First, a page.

By Mark Andrew | March 10, 2021
Written in response to ‘Feds find no takers for mothballed Mississippi River lock in Minneapolis’.
To the Editor:
So the Army Corps of Engineers wishes to abandon the Lock at St. Anthony Falls so someone else can manage the city’s water supply, prevent flooding and maintain the Lock in perpetuity? Even though this action is in clear violation of Federal directives? And no qualified entity exists?
Lost in the conversation about the Corps’ baffling effort to abandon the Lock and Dam is a critical question: Should the federal government be allowed to let the Upper Lock decay at a key location on our city’s riverfront; or should the Corps cooperate with the community and dispose of a few unwanted acres adjacent to the Lock so it can be repurposed for public use?
It is mind-boggling that it has taken 6 years, multiple federal laws and unanimous pressure from involved Minnesota members of Congress to advance the simple conveyance of a site the size of a postage stamp.
Many have weighed in on the value of repurposing the Upper Lock, with ideas like a Native American interpretive center, a marina, green space, walking trails, a visitor center and space for meditation.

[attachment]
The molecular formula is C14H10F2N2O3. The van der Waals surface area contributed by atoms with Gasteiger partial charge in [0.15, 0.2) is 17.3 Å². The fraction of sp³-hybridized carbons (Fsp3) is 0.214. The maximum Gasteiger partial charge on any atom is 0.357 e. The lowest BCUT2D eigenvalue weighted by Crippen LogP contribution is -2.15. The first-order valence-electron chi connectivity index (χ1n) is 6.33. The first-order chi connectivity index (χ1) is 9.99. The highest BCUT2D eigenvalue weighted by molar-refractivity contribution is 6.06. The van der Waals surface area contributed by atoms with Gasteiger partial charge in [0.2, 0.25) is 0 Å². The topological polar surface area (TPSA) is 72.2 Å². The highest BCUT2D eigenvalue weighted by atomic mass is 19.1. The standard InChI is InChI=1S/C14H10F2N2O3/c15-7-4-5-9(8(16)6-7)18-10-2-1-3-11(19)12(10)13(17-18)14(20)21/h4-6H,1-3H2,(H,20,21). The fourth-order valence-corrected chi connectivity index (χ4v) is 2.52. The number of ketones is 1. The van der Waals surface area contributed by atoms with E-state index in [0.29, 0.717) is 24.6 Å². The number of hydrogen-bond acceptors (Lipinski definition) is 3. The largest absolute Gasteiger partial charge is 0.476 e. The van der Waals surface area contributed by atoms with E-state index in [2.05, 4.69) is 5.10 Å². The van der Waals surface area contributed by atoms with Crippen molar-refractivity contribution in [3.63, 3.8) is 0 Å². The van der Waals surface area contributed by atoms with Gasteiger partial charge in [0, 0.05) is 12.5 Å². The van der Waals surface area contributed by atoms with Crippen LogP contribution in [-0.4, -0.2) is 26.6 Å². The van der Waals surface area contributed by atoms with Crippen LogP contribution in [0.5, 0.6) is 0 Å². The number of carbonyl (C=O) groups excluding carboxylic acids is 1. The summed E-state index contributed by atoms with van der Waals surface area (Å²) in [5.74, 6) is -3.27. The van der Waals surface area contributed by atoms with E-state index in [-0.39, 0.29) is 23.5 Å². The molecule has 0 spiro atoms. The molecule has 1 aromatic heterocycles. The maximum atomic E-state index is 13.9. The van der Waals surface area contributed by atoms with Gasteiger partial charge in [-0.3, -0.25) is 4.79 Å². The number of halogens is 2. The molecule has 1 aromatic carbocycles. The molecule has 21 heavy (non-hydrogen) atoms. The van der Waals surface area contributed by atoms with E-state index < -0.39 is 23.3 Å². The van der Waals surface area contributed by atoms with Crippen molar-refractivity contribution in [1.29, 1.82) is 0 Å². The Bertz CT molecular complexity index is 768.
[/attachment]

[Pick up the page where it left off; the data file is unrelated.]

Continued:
The Army Corps’ intent to find a new owner and walk away from the Lock – without first conveying this adjacent real estate – would guarantee this strategic river site lies fallow for many years.
Friends of the Falls, the Native American Community Development Institute, justice advocates and the general public await an outcome that protects the public interest and empowers the community to determine the best future of this site.
Mark Andrew is president of the non-profit Friends of the Falls.
Read the letter at StarTribune.com